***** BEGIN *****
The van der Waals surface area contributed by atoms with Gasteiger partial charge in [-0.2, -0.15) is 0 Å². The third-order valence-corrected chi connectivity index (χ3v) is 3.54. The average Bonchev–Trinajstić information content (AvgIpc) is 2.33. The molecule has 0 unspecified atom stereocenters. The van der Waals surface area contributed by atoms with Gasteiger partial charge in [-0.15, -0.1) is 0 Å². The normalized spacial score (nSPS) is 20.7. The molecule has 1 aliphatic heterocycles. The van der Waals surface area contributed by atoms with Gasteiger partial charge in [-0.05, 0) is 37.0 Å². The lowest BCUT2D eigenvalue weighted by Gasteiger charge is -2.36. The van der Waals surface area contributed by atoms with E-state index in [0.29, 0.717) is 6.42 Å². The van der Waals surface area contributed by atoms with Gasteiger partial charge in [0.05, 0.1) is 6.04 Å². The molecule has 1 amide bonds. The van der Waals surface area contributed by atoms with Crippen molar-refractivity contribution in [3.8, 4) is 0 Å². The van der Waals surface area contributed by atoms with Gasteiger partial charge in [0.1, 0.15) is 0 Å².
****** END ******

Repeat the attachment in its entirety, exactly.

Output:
The van der Waals surface area contributed by atoms with Gasteiger partial charge in [-0.2, -0.15) is 0 Å². The third-order valence-corrected chi connectivity index (χ3v) is 3.54. The average Bonchev–Trinajstić information content (AvgIpc) is 2.33. The molecule has 0 unspecified atom stereocenters. The van der Waals surface area contributed by atoms with Gasteiger partial charge in [-0.15, -0.1) is 0 Å². The normalized spacial score (nSPS) is 20.7. The molecule has 1 aliphatic heterocycles. The van der Waals surface area contributed by atoms with Gasteiger partial charge in [-0.05, 0) is 37.0 Å². The lowest BCUT2D eigenvalue weighted by Gasteiger charge is -2.36. The van der Waals surface area contributed by atoms with E-state index in [0.29, 0.717) is 6.42 Å². The van der Waals surface area contributed by atoms with Gasteiger partial charge in [0.05, 0.1) is 6.04 Å². The molecule has 1 amide bonds. The van der Waals surface area contributed by atoms with Crippen molar-refractivity contribution in [3.8, 4) is 0 Å². The van der Waals surface area contributed by atoms with Gasteiger partial charge in [0.1, 0.15) is 0 Å².